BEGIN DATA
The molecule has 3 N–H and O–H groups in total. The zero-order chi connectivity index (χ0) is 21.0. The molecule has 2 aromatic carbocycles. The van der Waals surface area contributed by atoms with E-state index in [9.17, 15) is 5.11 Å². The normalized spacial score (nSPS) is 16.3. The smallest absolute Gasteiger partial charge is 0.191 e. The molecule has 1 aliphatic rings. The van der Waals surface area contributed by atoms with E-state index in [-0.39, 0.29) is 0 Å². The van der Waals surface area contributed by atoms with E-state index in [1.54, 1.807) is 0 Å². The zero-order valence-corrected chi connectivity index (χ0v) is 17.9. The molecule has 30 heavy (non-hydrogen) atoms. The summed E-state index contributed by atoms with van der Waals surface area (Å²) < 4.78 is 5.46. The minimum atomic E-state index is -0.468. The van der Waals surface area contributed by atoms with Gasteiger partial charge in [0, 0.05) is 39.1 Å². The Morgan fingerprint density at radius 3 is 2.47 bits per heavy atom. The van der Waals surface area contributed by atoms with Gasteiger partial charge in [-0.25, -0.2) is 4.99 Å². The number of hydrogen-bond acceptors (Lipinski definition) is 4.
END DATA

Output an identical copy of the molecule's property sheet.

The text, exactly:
The molecule has 3 N–H and O–H groups in total. The zero-order chi connectivity index (χ0) is 21.0. The molecule has 2 aromatic carbocycles. The van der Waals surface area contributed by atoms with E-state index in [9.17, 15) is 5.11 Å². The normalized spacial score (nSPS) is 16.3. The smallest absolute Gasteiger partial charge is 0.191 e. The molecule has 1 aliphatic rings. The van der Waals surface area contributed by atoms with E-state index in [-0.39, 0.29) is 0 Å². The van der Waals surface area contributed by atoms with E-state index in [1.54, 1.807) is 0 Å². The zero-order valence-corrected chi connectivity index (χ0v) is 17.9. The molecule has 30 heavy (non-hydrogen) atoms. The summed E-state index contributed by atoms with van der Waals surface area (Å²) < 4.78 is 5.46. The minimum atomic E-state index is -0.468. The van der Waals surface area contributed by atoms with Gasteiger partial charge in [0, 0.05) is 39.1 Å². The Morgan fingerprint density at radius 3 is 2.47 bits per heavy atom. The van der Waals surface area contributed by atoms with Gasteiger partial charge in [-0.25, -0.2) is 4.99 Å². The number of hydrogen-bond acceptors (Lipinski definition) is 4.